And sometimes people send me things. I am more grateful than I can say to comiXology for the exposure this column has given me (thanks, Peter and David!), and to Laura Hudson and Nicole Boose, who have also helped raise the profile of the Columbia libraries collection. So as a result people send me books…and this is where the question of scope comes in. Because while it's wonderful to get gifts, sometimes what they send me I just can't add to the collection—which is why I am a Vile Ingrate.

When I began buying for Columbia three or so years ago, I had to write a collection development policy. All of us subject librarians have these policies, for each of our collecting areas, that enumerate why and what we collect. In that policy, which I wrote about four years ago, I said, "The libraries' collection will concentrate on titles that have won awards or otherwise received critical and/or scholarly notice—with a specific focus on the role of New York City as setting or inspiration—as well as secondary scholarly literature."

Well, I confess that concentration's gotten a little diluted in the past couple of years. Once you buy one title that's received critical attention or an Eisner, it makes sense to try to add the creator[s]'s entire oeuvre. We don't handle other literary work much differently, after all. But to me the crux of the policy is this: "The collection supports the needs of undergraduate, MA/MS and Ph.D. students, the teaching faculty, post-docs, and researchers in the areas of literature, art, film, and cultural history." And this is where scope comes into play.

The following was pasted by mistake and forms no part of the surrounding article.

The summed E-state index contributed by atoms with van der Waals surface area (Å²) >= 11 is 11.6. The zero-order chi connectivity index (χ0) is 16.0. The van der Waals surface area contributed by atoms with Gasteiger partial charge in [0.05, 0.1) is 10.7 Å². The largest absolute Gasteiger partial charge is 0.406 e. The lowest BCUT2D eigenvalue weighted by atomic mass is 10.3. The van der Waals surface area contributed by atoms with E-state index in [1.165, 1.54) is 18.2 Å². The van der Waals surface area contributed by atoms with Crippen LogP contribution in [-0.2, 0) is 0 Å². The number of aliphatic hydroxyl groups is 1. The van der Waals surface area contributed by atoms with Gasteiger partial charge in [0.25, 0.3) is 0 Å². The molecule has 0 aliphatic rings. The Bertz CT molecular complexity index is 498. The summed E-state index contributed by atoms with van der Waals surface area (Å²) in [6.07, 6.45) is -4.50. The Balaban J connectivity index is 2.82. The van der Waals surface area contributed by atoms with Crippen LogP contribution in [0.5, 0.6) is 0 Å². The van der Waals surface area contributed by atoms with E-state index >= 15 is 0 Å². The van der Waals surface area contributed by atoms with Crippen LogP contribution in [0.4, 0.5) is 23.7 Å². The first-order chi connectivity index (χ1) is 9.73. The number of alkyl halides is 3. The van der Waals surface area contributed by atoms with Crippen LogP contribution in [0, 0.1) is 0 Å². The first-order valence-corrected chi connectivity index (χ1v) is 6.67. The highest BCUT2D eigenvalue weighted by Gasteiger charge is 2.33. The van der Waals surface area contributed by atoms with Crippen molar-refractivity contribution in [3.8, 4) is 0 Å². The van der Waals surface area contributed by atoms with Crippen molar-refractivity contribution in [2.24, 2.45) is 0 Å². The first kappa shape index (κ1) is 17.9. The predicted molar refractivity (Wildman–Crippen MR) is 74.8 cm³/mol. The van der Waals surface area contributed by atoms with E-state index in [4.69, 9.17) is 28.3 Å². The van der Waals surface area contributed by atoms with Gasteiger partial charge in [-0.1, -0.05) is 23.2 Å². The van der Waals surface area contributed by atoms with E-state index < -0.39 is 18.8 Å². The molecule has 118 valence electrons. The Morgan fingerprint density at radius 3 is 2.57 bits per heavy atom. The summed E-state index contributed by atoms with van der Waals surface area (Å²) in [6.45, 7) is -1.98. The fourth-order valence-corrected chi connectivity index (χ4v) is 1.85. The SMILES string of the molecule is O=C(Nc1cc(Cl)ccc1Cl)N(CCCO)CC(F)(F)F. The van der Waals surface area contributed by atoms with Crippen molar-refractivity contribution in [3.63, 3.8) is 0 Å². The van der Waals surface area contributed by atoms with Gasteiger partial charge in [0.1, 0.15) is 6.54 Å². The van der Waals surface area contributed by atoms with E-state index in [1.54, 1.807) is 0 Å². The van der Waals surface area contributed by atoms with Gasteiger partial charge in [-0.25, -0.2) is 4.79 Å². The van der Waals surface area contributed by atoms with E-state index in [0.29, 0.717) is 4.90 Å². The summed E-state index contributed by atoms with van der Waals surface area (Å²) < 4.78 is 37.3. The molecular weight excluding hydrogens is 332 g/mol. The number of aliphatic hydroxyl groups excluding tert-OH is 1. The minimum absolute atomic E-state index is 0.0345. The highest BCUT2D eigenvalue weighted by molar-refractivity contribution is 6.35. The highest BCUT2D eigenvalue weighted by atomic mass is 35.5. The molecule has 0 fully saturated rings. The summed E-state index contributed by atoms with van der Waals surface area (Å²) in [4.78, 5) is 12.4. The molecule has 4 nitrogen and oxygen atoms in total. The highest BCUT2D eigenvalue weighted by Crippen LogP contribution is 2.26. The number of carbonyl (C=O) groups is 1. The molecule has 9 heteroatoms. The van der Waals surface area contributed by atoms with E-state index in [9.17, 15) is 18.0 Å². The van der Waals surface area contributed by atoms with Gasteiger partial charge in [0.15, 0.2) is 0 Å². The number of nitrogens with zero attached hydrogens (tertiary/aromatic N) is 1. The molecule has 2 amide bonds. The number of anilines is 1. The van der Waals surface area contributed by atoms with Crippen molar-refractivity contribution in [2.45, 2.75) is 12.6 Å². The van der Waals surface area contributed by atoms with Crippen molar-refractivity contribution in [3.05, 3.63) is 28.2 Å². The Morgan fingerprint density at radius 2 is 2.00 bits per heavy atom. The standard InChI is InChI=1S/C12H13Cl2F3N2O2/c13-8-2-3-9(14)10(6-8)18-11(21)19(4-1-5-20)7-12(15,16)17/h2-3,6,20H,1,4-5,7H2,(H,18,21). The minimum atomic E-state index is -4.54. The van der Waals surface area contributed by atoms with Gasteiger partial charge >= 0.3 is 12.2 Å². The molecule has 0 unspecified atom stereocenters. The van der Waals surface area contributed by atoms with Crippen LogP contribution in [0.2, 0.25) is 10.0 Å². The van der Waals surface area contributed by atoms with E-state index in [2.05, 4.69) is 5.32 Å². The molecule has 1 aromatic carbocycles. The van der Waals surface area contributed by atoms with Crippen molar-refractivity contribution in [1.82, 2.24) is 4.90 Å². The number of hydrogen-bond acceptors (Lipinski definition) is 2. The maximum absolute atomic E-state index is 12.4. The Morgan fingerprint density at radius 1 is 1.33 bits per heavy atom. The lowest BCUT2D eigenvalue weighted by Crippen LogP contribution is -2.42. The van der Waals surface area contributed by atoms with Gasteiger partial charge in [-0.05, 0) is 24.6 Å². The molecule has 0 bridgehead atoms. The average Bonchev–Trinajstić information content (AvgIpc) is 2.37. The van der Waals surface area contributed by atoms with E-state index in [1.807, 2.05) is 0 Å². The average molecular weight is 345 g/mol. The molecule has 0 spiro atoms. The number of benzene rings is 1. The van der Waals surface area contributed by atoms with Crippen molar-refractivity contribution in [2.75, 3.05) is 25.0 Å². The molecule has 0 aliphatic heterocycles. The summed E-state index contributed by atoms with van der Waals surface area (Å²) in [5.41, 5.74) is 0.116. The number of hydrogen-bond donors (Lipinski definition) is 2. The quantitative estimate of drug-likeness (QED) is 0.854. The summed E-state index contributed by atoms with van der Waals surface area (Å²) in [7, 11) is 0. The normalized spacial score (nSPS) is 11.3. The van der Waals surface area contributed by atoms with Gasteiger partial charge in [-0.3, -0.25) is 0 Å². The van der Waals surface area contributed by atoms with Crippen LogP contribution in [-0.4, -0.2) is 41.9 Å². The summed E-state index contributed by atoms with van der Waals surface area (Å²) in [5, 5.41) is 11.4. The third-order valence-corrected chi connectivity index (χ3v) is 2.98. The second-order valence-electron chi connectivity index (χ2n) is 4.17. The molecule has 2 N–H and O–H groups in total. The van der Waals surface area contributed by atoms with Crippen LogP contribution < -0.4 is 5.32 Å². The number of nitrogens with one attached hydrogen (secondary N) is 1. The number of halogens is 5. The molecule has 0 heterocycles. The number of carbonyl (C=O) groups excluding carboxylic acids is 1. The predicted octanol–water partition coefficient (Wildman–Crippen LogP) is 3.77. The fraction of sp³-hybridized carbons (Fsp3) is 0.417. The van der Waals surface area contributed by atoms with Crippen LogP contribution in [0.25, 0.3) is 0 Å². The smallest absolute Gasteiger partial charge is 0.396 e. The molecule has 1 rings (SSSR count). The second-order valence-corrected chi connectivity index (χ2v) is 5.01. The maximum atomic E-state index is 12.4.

As I tried to explain in my very first column, I want to build a research collection. Graphic novels, as I've tried to demonstrate over the past 13 months, are as rich in artistic and literary themes as any other creative work on our shelves; they can act as transmitters of culture, as commentaries on society—but not everything that's published has these qualities. Not everything that's published WANTS to have those qualities. So, it's up to me to determine how what is published does meet the scope I‘ve determined for the collection.

And this is where my vile ingratitude comes in. People send me lovely things; books they've worked on themselves, books that mean a lot to them. Often, the books are religious-themed. So, for example, the Eye Witness series, by Robert James Luedke, kindly sent to me by the artist, in which he weaves the Greatest Story Ever Told into an archaeological action thriller. One back cover blurb reads, "Luedke is one of the leading lights in evengelical [sic] comic circles." But I don't even buy evangelical testimonies in my role as Religion Librarian (our theology library collects those, where appropriate). We don't buy thrillers, either, for the most part—although we have many in the stacks, also because of donations.